‘Harlan the Hero’ battles rare brain tumor

04/10/2014 7:52 PM

04/10/2014 11:37 PM

In his short life of just three years, Harlan Sullins has had his head cut open, endured radiation treatments and had poison injected in his veins.

Harlan has been poked and prodded and stuck with so many needles, his father, Jonathan Sullins, said he doesn’t even know what life is like without hospital visits and medication.

Harlan and his parents live in the southeastern York County community of Catawba. Their days have been consumed by Harlan’s fight with cancer, and there’s no end in sight.

As 2012 drew to a close, Harlan’s parents started to notice something was “off,” with their little boy, said Jonathan. In February 2013, they learned their son had a brain tumor, an ependymoma, a rare tumor that’s diagnosed fewer than 200 times a year.

In the past 14 months, Harlan has endured surgery to remove a plum-sized tumor, radiation to combat the ependymoma’s growth and chemotherapy. And when that was all over, another scan revealed more tumors and the cycle began again, this time without the chemotherapy, because that had proven useless, said Jonathan.

Altogether, Harlan has had two major brain surgeries, 66 treatments of proton beam radiation at the Indiana University Proton Beam Center and four cycles of chemotherapy, said his mother, Jacki Sullins. The 3-year-old has been sedated 86 times.

He lost the ability to walk, he lost the ability to speak as well as he used to, and he gets depressed at times, said Jonathan.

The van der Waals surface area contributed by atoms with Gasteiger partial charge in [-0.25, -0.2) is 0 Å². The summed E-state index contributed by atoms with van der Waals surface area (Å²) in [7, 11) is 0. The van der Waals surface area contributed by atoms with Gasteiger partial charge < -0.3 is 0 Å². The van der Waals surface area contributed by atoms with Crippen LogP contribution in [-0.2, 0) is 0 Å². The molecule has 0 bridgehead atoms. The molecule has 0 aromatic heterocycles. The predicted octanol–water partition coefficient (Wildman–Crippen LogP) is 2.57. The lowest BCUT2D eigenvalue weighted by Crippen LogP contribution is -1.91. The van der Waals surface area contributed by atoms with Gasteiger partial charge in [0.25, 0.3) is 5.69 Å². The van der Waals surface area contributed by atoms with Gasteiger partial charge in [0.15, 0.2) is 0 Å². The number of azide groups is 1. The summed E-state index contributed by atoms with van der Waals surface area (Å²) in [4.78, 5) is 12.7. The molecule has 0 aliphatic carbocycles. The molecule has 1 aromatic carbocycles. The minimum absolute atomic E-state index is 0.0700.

“It kills you to see your child like that,” he said of his son, who looks with envy at other children who can run and jump and play the way he can’t. “I couldn’t do what he’s doing.”

“Harlan the Hero” is the name that’s been given to him by friends and family. And Jonathan says he truly is a hero, who does his best to act like a normal kid.

Each morning, Jonathan said, before he leaves for work in the National Guard, he has to do the “do everything” with Harlan. That includes a high-five, a handshake, blowing a kiss, giving a hug and a regular kiss. And it’s moments like this that make Jonathan wish that other parents would appreciate what they have with their own children.

“If your child asks you to go walking, throw a ball or just sit on the floor and play, do it,” he said. “You never know what you have until you can’t do it.”

A few months ago, the Queen City Model A Club heard about Harlan and members were touched by his story, said club president Jim Townsend. The Model A Club joined a list of community organizations that have sponsored fundraisers to help the Sullins family pay for Harlan’s medical care.

On Saturday, the Model A Club is sponsoring a car show and will include rides in a Model A in exchange for donations for the family, Townsend said.

This event is extra special for the Sullins family because Harlan “loves anything that rolls,” Jonathan said.

Because he can’t walk, Harlan takes rides in his little wagon, an activity he refers to as “cruising for chicks,” his dad said.

Right now, Harlan is at home, recovering from the latest round of radiation therapy. He has his good days and he has his bad days, Jonathan said. This Saturday, they hope, will be a good day, and Harlan will be feeling up to coming out to the show to see the cars and all the people who care so much about him.

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